Naming Australia's icebreaker

The southern lights over Mawson station.
nuyina is a Tasmanian Aboriginal word meaning 'Southern Lights'. (Photo: Peter Layt)

Origin and meaning of RSV Nuyina

Nuyina is a Tasmanian Aboriginal word meaning ‘Southern Lights’. It is pronounced noy‑yee‑nah (listen to an audio pronunciation).

The Southern Lights, also known as aurora australis, are an atmospheric phenomenon formed over Antarctica that reaches northwards to light up Australian – and particularly Tasmanian – skies. Australia’s current long serving icebreaker the RSV Aurora Australis bears the name of the Southern Lights, while the first Australian Antarctic ship, Sir Douglas Mawson’s SY Aurora was named after the same phenomenon.

The name RSV Nuyina continues this theme and forms another chapter in the story of connection between Australia and Antarctica, which has played out historically over the past century and geologically over a much longer time frame, continually watched over by the dancing green curtains of light.

RSV Nuyina recognises the long connection that Tasmanian Aboriginal people have with the evocative Southern Lights, to which they gave a name in their language. Tasmanian Aboriginal people were the most southerly on the planet during the last ice age. The adaptability and resilience of the Tasmanian Aborigines, who travelled in canoes to small islets in the Southern Ocean, are qualities emulated by our modern-day Antarctic expeditioners as they travel south.

The ship name was suggested by Australian schoolchildren through the ‘Name our Icebreaker’ competition, which was designed to engage Australian students and expand their understanding of Antarctica, its environment, climate, history and Australia’s role there.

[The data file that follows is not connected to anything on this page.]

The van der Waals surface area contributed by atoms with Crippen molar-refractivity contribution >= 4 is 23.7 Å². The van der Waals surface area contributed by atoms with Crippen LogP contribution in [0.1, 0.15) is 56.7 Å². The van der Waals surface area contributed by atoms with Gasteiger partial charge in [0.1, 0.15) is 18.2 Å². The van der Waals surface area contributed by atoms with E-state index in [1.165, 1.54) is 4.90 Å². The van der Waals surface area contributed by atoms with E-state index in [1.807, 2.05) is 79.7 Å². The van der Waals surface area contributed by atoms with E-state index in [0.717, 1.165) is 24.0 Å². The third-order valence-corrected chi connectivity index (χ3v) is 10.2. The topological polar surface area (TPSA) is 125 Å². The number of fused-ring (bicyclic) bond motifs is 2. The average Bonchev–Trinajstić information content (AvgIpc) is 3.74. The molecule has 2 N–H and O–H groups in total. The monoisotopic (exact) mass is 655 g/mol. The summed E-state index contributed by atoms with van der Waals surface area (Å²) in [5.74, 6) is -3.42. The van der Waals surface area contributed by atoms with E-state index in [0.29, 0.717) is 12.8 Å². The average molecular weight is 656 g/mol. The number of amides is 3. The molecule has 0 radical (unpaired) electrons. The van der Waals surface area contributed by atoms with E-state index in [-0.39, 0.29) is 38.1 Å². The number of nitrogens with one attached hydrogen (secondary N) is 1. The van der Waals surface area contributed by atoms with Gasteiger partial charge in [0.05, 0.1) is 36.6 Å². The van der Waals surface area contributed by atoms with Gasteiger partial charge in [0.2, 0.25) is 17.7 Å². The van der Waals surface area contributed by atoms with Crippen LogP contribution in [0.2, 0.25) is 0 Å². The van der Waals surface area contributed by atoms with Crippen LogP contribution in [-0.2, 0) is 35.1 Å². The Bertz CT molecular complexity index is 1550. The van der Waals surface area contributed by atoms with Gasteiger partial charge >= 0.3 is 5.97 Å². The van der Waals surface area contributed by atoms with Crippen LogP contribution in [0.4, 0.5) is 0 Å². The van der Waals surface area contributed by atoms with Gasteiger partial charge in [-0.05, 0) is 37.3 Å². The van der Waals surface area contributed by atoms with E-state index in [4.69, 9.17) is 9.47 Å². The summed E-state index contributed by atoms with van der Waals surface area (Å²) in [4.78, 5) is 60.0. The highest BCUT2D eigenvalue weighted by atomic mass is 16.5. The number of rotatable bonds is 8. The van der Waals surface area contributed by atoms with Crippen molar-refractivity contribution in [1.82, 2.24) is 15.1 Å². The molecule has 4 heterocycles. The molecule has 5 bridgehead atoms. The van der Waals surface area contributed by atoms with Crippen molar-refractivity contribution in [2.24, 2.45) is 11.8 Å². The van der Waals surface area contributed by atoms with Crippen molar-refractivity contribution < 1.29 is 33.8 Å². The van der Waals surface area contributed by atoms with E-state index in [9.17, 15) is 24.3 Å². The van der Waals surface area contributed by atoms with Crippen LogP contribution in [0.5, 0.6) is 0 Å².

Aboriginal language was the inspiration for a fifth of all the valid ship names submitted by Australian children. In many of the competition entries, students spoke of their desire for reconciliation and recognition of Australian Aborigines. Using an Aboriginal name for the new ship would acknowledge all the children who wanted to recognise the interwoven history of Aboriginal people and the great southern land – Antarctica.

palawa kani is the language spoken by Tasmanian Aborigines today. It draws on extensive historical and linguistic research of written records and spoken recordings, and Aboriginal cultural knowledge. Not enough remains of any of the original six to 12 original languages to form a full language today, so palawa kani combines authentic elements from many of these languages. It flourishes in Aboriginal community life, with three generations of children having grown up learning it, and features increasingly in public life, including in gazetted Tasmanian place names.